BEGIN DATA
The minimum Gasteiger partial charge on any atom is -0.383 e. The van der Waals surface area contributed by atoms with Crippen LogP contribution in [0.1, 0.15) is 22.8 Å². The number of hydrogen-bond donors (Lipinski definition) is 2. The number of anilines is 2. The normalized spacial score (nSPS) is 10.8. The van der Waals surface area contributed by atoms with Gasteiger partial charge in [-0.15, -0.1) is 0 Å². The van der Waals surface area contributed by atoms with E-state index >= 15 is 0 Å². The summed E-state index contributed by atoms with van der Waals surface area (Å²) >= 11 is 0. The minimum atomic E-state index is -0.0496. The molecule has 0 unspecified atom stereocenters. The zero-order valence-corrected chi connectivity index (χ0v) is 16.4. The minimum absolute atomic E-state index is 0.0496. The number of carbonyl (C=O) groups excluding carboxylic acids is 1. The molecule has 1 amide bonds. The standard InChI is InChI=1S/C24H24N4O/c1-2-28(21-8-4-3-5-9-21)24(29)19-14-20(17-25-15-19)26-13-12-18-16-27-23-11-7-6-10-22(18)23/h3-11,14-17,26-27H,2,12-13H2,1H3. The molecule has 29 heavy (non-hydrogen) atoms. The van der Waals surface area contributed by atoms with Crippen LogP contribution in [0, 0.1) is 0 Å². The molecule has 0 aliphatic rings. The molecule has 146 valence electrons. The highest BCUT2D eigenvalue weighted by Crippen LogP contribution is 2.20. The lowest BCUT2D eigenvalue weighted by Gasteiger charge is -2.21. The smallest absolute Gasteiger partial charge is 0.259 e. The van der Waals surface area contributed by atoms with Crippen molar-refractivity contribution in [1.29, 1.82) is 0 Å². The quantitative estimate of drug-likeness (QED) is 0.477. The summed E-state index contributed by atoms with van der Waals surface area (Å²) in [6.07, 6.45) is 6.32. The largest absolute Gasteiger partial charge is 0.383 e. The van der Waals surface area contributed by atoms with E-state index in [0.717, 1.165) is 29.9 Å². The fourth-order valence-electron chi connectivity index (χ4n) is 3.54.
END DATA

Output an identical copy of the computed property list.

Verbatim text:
The minimum Gasteiger partial charge on any atom is -0.383 e. The van der Waals surface area contributed by atoms with Crippen LogP contribution in [0.1, 0.15) is 22.8 Å². The number of hydrogen-bond donors (Lipinski definition) is 2. The number of anilines is 2. The normalized spacial score (nSPS) is 10.8. The van der Waals surface area contributed by atoms with Gasteiger partial charge in [-0.15, -0.1) is 0 Å². The van der Waals surface area contributed by atoms with E-state index >= 15 is 0 Å². The summed E-state index contributed by atoms with van der Waals surface area (Å²) >= 11 is 0. The minimum atomic E-state index is -0.0496. The molecule has 0 unspecified atom stereocenters. The zero-order valence-corrected chi connectivity index (χ0v) is 16.4. The minimum absolute atomic E-state index is 0.0496. The number of carbonyl (C=O) groups excluding carboxylic acids is 1. The molecule has 1 amide bonds. The standard InChI is InChI=1S/C24H24N4O/c1-2-28(21-8-4-3-5-9-21)24(29)19-14-20(17-25-15-19)26-13-12-18-16-27-23-11-7-6-10-22(18)23/h3-11,14-17,26-27H,2,12-13H2,1H3. The molecule has 29 heavy (non-hydrogen) atoms. The van der Waals surface area contributed by atoms with Crippen LogP contribution in [0, 0.1) is 0 Å². The molecule has 0 aliphatic rings. The molecule has 146 valence electrons. The highest BCUT2D eigenvalue weighted by Crippen LogP contribution is 2.20. The lowest BCUT2D eigenvalue weighted by Gasteiger charge is -2.21. The smallest absolute Gasteiger partial charge is 0.259 e. The van der Waals surface area contributed by atoms with Crippen molar-refractivity contribution in [1.29, 1.82) is 0 Å². The quantitative estimate of drug-likeness (QED) is 0.477. The summed E-state index contributed by atoms with van der Waals surface area (Å²) in [6.07, 6.45) is 6.32. The largest absolute Gasteiger partial charge is 0.383 e. The van der Waals surface area contributed by atoms with E-state index in [0.717, 1.165) is 29.9 Å². The fourth-order valence-electron chi connectivity index (χ4n) is 3.54.